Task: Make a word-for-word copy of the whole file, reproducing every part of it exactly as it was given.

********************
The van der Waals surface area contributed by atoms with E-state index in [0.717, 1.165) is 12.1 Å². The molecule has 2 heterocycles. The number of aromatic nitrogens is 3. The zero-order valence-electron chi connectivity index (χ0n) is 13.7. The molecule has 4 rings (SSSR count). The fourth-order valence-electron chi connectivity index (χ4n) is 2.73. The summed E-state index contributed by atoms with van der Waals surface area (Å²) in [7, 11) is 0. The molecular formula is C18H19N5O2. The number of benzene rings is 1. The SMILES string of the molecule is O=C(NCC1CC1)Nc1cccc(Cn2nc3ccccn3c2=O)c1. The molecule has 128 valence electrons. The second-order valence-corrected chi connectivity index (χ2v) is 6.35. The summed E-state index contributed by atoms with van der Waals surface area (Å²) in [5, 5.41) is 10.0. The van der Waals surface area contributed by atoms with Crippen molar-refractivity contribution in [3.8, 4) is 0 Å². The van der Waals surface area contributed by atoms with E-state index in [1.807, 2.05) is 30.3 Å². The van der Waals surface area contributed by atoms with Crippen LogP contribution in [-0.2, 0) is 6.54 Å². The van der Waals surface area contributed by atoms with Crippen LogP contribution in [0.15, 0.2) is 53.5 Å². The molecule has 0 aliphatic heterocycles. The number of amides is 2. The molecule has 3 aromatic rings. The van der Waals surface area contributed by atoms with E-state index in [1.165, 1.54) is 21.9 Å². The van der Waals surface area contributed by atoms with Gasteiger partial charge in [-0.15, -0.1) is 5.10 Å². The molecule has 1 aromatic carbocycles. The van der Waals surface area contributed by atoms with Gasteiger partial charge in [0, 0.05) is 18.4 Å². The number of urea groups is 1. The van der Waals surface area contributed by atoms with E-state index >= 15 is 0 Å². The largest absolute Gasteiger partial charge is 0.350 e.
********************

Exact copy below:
The van der Waals surface area contributed by atoms with E-state index in [0.717, 1.165) is 12.1 Å². The molecule has 2 heterocycles. The number of aromatic nitrogens is 3. The zero-order valence-electron chi connectivity index (χ0n) is 13.7. The molecule has 4 rings (SSSR count). The fourth-order valence-electron chi connectivity index (χ4n) is 2.73. The summed E-state index contributed by atoms with van der Waals surface area (Å²) in [7, 11) is 0. The molecular formula is C18H19N5O2. The number of benzene rings is 1. The SMILES string of the molecule is O=C(NCC1CC1)Nc1cccc(Cn2nc3ccccn3c2=O)c1. The molecule has 128 valence electrons. The second-order valence-corrected chi connectivity index (χ2v) is 6.35. The summed E-state index contributed by atoms with van der Waals surface area (Å²) in [5, 5.41) is 10.0. The van der Waals surface area contributed by atoms with Crippen molar-refractivity contribution in [3.8, 4) is 0 Å². The van der Waals surface area contributed by atoms with E-state index in [1.807, 2.05) is 30.3 Å². The van der Waals surface area contributed by atoms with Crippen LogP contribution in [-0.2, 0) is 6.54 Å². The van der Waals surface area contributed by atoms with Crippen LogP contribution in [0.15, 0.2) is 53.5 Å². The molecule has 0 aliphatic heterocycles. The number of amides is 2. The molecule has 3 aromatic rings. The van der Waals surface area contributed by atoms with E-state index in [1.165, 1.54) is 21.9 Å². The van der Waals surface area contributed by atoms with Gasteiger partial charge in [-0.15, -0.1) is 5.10 Å². The molecule has 1 aromatic carbocycles. The van der Waals surface area contributed by atoms with Gasteiger partial charge in [0, 0.05) is 18.4 Å². The number of urea groups is 1. The van der Waals surface area contributed by atoms with E-state index >= 15 is 0 Å². The largest absolute Gasteiger partial charge is 0.350 e.